W.H. Cyber Office QuestionedConcern Over Lack of Oversight Raised
Several bills before Congress, including a measure to be introduced Tuesday to reform the Federal Information Security Management Act, call for the creation of an Office of Cyberspace that would establish policy and coordinate information security across the federal government. White House cybersecurity advisor Melissa Hathaway, in a speech last week before the RSA Conference, strongly suggested the need for such an office.
But Sen. Susan Collins, R.-Maine, ranking member on the Senate Committee on Homeland Security and Governmental Affairs, said establishing such a White House office could limit Congressional oversight on cybersecurity. Instead, she said Congress should consider leaving much of the coordination of federal civilian cybersecurity to the Department of Homeland Security.
Because of the separation of powers, Congress is limited on compelling White House officials to testify before its committees, a constraint that doesn't exist with officials from cabinet departments and agencies. "We have to proceed carefully so we don't create a whole new round of turf battles and inadequate Congressional oversight," Collins said at Tuesday's committee hearing on cybersecurity.
Stewart Baker, former Homeland Security assistant secretary for policy, testified that creating a cybersecurity office within the White House wouldn't necessarily speed up the government's increased response to cyber attacks as it would go through the growing pains of any new organization.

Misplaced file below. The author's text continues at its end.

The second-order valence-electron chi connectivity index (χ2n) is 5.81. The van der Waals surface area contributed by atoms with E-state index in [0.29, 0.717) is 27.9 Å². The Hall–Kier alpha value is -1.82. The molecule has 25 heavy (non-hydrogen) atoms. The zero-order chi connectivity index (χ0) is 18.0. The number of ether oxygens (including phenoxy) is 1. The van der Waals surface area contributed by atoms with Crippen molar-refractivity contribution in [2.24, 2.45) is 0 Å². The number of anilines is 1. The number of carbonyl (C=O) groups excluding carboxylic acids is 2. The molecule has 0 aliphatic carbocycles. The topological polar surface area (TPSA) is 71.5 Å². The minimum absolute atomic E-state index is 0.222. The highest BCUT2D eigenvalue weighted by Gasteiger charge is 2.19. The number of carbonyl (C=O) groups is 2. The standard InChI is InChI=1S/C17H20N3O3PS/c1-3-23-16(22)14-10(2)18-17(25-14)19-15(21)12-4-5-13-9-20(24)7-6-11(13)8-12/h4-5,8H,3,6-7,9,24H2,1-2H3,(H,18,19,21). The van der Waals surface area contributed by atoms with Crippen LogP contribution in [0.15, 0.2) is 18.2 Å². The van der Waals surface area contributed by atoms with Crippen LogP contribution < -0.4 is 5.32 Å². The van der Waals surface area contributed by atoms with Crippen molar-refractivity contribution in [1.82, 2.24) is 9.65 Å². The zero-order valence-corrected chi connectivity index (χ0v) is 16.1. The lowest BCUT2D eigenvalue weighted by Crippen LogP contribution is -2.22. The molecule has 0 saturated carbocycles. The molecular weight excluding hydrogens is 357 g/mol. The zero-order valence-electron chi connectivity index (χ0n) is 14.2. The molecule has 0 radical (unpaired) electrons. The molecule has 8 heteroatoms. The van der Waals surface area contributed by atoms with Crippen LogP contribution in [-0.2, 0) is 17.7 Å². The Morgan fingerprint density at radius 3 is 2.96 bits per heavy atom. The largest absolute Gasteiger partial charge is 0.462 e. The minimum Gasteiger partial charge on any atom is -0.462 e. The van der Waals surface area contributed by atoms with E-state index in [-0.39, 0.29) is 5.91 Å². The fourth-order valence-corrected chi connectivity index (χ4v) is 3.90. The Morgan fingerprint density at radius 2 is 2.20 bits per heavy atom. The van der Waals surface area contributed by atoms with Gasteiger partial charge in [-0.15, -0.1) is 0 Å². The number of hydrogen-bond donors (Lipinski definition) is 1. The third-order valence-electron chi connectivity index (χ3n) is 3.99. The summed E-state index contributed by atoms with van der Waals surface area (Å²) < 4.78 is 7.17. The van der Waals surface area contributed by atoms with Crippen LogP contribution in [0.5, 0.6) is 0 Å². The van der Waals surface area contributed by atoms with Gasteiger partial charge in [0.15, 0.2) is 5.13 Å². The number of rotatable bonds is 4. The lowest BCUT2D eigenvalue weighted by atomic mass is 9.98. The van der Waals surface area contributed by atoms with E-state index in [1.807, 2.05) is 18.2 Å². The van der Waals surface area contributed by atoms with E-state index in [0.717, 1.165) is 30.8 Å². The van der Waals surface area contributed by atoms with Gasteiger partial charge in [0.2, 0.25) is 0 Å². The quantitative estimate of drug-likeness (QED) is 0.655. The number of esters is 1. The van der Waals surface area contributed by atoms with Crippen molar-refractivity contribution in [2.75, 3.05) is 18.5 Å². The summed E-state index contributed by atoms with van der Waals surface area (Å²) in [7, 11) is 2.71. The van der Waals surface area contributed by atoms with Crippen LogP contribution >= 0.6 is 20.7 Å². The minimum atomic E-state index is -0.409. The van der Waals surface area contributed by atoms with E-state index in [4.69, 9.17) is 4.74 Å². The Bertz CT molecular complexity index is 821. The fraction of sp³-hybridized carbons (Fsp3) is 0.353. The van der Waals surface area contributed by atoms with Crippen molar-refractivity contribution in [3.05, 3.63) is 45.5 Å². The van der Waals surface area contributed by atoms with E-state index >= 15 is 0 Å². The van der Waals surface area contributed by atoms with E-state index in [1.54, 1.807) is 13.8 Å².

Supporters of a White House cyber office point to failures within existing agencies in addressing cybersecurity as a reason to create a new organization, Baker said, adding that supporters have an idealized vision and unrealistic vision of that new group. "Since the whole point of the new organization is to cure the failings of the old organization, I think it's fair to say that the proponents of change never imagine an understaffed, overworked agency that drops balls," Baker said. "More or less by definition, an organization that does not exist does not have any flaws. So there's a great temptation to give this new organization great responsibility. After all, the old agencies have sometimes failed, and the new agency has not."
Baker conceded that Homeland Security's execution of its cybersecurity responsibilities in the past have not been perfect, but the department has spent much of the past year improving its record. "It has able new leadership and a head start on creating the capabilities it needs," he said. "I would be inclined to build on that foundation rather than starting over."
James Lewis, a senior fellow for technology and public policy at the Washington think tank, the Center for Strategic and International Studies, said a major reason previous administrations have failed to secure the nation's digital infrastructure was divided responsibility among many agencies and White House offices. "Our opponents exploit these divisions," he testified.
"In the previous administration," Lewis said, "the White House assigned DHS the lead role for cybersecurity, but this was beyond its competencies. DHS is not the agency to lead intelligence, military, diplomatic or law enforcement activities. This does not mean that DHS does not have an important role; however, and properly scoping the role and responsibility of DHS and then providing adequate resources for those responsibilities is an urgent task for this administration."